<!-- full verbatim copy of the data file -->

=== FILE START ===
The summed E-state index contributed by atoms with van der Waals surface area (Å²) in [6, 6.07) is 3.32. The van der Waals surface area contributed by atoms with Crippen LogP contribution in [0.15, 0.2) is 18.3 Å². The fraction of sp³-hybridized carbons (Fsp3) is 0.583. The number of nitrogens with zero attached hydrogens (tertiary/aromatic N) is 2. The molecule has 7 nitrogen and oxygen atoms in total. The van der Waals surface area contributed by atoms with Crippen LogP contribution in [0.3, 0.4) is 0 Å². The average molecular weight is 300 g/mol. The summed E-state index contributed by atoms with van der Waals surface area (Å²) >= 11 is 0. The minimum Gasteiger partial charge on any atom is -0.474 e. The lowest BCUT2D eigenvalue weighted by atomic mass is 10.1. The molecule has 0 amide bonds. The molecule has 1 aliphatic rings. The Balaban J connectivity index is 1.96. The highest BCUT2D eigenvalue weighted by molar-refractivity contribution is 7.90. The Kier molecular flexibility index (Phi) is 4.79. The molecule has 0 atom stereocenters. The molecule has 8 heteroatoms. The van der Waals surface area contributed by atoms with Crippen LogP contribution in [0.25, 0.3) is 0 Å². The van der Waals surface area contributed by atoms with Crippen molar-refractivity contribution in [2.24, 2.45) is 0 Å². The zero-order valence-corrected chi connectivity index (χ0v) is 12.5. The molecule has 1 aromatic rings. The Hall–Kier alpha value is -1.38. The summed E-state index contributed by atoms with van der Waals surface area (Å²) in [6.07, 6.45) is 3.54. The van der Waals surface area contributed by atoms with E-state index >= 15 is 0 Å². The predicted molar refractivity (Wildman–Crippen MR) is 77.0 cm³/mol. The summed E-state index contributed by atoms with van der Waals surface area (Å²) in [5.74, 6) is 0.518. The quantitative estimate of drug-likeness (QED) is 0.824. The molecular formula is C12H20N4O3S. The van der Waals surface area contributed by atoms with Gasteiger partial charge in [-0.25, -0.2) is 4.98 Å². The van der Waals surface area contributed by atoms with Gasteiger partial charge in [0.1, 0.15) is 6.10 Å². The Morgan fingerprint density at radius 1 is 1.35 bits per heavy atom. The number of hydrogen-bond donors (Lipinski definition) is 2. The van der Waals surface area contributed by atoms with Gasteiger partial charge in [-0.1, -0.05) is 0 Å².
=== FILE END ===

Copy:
The summed E-state index contributed by atoms with van der Waals surface area (Å²) in [6, 6.07) is 3.32. The van der Waals surface area contributed by atoms with Crippen LogP contribution in [0.15, 0.2) is 18.3 Å². The fraction of sp³-hybridized carbons (Fsp3) is 0.583. The number of nitrogens with zero attached hydrogens (tertiary/aromatic N) is 2. The molecule has 7 nitrogen and oxygen atoms in total. The van der Waals surface area contributed by atoms with Crippen LogP contribution in [0.3, 0.4) is 0 Å². The average molecular weight is 300 g/mol. The summed E-state index contributed by atoms with van der Waals surface area (Å²) >= 11 is 0. The minimum Gasteiger partial charge on any atom is -0.474 e. The lowest BCUT2D eigenvalue weighted by atomic mass is 10.1. The molecule has 0 amide bonds. The molecule has 1 aliphatic rings. The Balaban J connectivity index is 1.96. The highest BCUT2D eigenvalue weighted by molar-refractivity contribution is 7.90. The Kier molecular flexibility index (Phi) is 4.79. The molecule has 0 atom stereocenters. The molecule has 8 heteroatoms. The van der Waals surface area contributed by atoms with Crippen LogP contribution in [0.25, 0.3) is 0 Å². The van der Waals surface area contributed by atoms with Crippen molar-refractivity contribution in [2.24, 2.45) is 0 Å². The zero-order valence-corrected chi connectivity index (χ0v) is 12.5. The molecule has 1 aromatic rings. The Hall–Kier alpha value is -1.38. The summed E-state index contributed by atoms with van der Waals surface area (Å²) in [6.07, 6.45) is 3.54. The van der Waals surface area contributed by atoms with E-state index >= 15 is 0 Å². The predicted molar refractivity (Wildman–Crippen MR) is 77.0 cm³/mol. The summed E-state index contributed by atoms with van der Waals surface area (Å²) in [5.74, 6) is 0.518. The quantitative estimate of drug-likeness (QED) is 0.824. The molecular formula is C12H20N4O3S. The van der Waals surface area contributed by atoms with Gasteiger partial charge in [-0.25, -0.2) is 4.98 Å². The van der Waals surface area contributed by atoms with Gasteiger partial charge in [0.1, 0.15) is 6.10 Å². The Morgan fingerprint density at radius 1 is 1.35 bits per heavy atom. The number of hydrogen-bond donors (Lipinski definition) is 2. The van der Waals surface area contributed by atoms with Gasteiger partial charge in [-0.1, -0.05) is 0 Å².